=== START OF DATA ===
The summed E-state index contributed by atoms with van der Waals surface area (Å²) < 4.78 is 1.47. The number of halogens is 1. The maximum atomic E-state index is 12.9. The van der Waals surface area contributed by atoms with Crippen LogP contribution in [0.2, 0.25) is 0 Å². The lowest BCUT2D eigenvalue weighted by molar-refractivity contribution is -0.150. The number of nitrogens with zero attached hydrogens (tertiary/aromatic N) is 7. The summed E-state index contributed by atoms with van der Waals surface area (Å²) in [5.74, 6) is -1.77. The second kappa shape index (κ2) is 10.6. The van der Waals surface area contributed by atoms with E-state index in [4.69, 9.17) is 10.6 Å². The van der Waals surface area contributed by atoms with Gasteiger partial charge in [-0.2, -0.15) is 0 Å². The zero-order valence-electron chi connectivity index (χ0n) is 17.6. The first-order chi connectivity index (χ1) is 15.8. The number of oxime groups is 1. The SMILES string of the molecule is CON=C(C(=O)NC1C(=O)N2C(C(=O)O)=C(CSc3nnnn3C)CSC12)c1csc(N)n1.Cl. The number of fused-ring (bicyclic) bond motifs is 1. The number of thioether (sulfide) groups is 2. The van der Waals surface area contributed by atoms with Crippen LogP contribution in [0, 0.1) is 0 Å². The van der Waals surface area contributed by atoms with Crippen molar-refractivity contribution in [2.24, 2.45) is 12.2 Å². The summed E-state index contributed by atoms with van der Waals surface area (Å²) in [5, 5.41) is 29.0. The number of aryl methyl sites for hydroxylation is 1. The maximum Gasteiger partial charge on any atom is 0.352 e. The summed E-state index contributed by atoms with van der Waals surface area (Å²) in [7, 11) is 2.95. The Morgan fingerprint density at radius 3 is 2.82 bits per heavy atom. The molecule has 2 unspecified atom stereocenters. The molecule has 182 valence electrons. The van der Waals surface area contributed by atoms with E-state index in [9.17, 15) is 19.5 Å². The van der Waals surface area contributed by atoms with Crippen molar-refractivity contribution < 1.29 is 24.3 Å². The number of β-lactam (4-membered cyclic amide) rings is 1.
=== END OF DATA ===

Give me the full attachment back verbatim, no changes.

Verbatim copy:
The summed E-state index contributed by atoms with van der Waals surface area (Å²) < 4.78 is 1.47. The number of halogens is 1. The maximum atomic E-state index is 12.9. The van der Waals surface area contributed by atoms with Crippen LogP contribution in [0.2, 0.25) is 0 Å². The lowest BCUT2D eigenvalue weighted by molar-refractivity contribution is -0.150. The number of nitrogens with zero attached hydrogens (tertiary/aromatic N) is 7. The summed E-state index contributed by atoms with van der Waals surface area (Å²) in [5.74, 6) is -1.77. The second kappa shape index (κ2) is 10.6. The van der Waals surface area contributed by atoms with E-state index in [4.69, 9.17) is 10.6 Å². The van der Waals surface area contributed by atoms with Gasteiger partial charge in [-0.2, -0.15) is 0 Å². The zero-order valence-electron chi connectivity index (χ0n) is 17.6. The first-order chi connectivity index (χ1) is 15.8. The number of oxime groups is 1. The SMILES string of the molecule is CON=C(C(=O)NC1C(=O)N2C(C(=O)O)=C(CSc3nnnn3C)CSC12)c1csc(N)n1.Cl. The number of fused-ring (bicyclic) bond motifs is 1. The number of thioether (sulfide) groups is 2. The van der Waals surface area contributed by atoms with Crippen LogP contribution in [0, 0.1) is 0 Å². The van der Waals surface area contributed by atoms with Crippen molar-refractivity contribution in [2.24, 2.45) is 12.2 Å². The summed E-state index contributed by atoms with van der Waals surface area (Å²) in [5, 5.41) is 29.0. The number of aryl methyl sites for hydroxylation is 1. The maximum Gasteiger partial charge on any atom is 0.352 e. The summed E-state index contributed by atoms with van der Waals surface area (Å²) in [7, 11) is 2.95. The Morgan fingerprint density at radius 3 is 2.82 bits per heavy atom. The molecule has 2 unspecified atom stereocenters. The molecule has 182 valence electrons. The van der Waals surface area contributed by atoms with E-state index in [9.17, 15) is 19.5 Å². The van der Waals surface area contributed by atoms with Crippen molar-refractivity contribution < 1.29 is 24.3 Å². The number of β-lactam (4-membered cyclic amide) rings is 1.